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Wednesday, 29 November 2017
Page: 9219


Senator ABETZ (Tasmania) (15:08): What the Australian people have once again witnessed by the motion to take note of answers moved by the Australian Labor Party is their absolute desire to play politics. What it also tells us, very interestingly, is that the Australian Labor Party, in fact, does not believe in diversity. Just towards the end, the good senator told us that everything had to be in one voice. It reminds me of that very sage observation made about the Australian Labor Party caucus that they were 'like lobotomised zombies'—a description by somebody who is actually part of the Labor caucus, one Senator Doug Cameron.

What you get in the Labor Party is the cookie-cutter trade union officials who get rolled into the caucus room and told: 'You will all vote one way. You will all say one thing,' whereas we in the coalition actually celebrate diversity of views. We actually believe that having a contest of ideas sharpens public policy. It allows you to learn from each other and ensure that you come to the best landing possible. But when everybody is a 'lobotomised zombie', just saying what the leadership or somebody else at trade union headquarters tells them to, you do not get the best of public policy.

But why is there this affected motion today? I think we know why. The Australian Labor Party, in the midst of their leadership group, have an issue that they don't want to talk about. It is an issue created, yet again, by the hapless Senator Dastyari, who took money from Chinese donors not for the Labor Party but to trouser it for himself, for his own pocket, to pay his personal debts. You ask the question: how is it that a Labor senator could do something like that? I would suggest to you that it is a lack of moral judgement.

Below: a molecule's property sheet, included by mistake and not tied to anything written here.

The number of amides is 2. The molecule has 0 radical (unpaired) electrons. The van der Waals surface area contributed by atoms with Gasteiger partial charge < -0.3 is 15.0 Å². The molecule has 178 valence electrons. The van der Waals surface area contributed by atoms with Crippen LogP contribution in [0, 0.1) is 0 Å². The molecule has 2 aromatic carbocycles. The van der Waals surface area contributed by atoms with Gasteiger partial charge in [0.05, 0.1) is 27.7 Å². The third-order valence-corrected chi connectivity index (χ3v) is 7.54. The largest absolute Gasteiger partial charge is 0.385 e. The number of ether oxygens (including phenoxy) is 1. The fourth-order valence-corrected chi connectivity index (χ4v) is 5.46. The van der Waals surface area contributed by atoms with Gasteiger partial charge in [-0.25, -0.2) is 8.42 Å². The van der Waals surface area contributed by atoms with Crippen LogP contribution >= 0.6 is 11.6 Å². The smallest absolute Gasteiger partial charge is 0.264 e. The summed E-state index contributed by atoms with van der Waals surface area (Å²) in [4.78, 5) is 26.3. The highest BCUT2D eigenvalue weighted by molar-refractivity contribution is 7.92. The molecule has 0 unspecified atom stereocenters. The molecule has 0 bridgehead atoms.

That aside, today the hapless Senator Dastyari—part of the Australian Labor Party leadership group—is in the media yet again in relation to allegedly alerting a Chinese person to the fact that his phone might be bugged. I would invite those listening in to consider not what I say in relation to the very serious nature of this but what the executive director of the Australian Strategic Policy Institute, Peter Jennings, has to say about this. He said, 'The allegation's that an Australian politician'—insert Senator Sam Dastyari, Labor senator for New South Wales—'advised a Chinese national that they were subject to intelligence scrutiny from Australian or allied agencies, and, to me, that's about as serious as it gets.'

This now has to be investigated in a very public way and, from that investigation, we will see what the consequences are. Frankly, the manner in which the conversation was reported to have taken place is enormously concerning. We've got to urgently get to the bottom of this to understand the facts. That is the issue of the day. This is the seriousness of the Australian Labor Party's incapacity to form the government of this country, because in its leadership group it has people such as Senator Sam Dastyari, who is willing to behave in a manner that the executive director of the Australian Strategic Policy Institute, Peter Jennings, has said is a matter of very grave concern. So e know why Labor has moved this motion. It is an attempt to shift the public focus. Clean up your own mess with Senator Dastyari before you seek to throw stones at the government.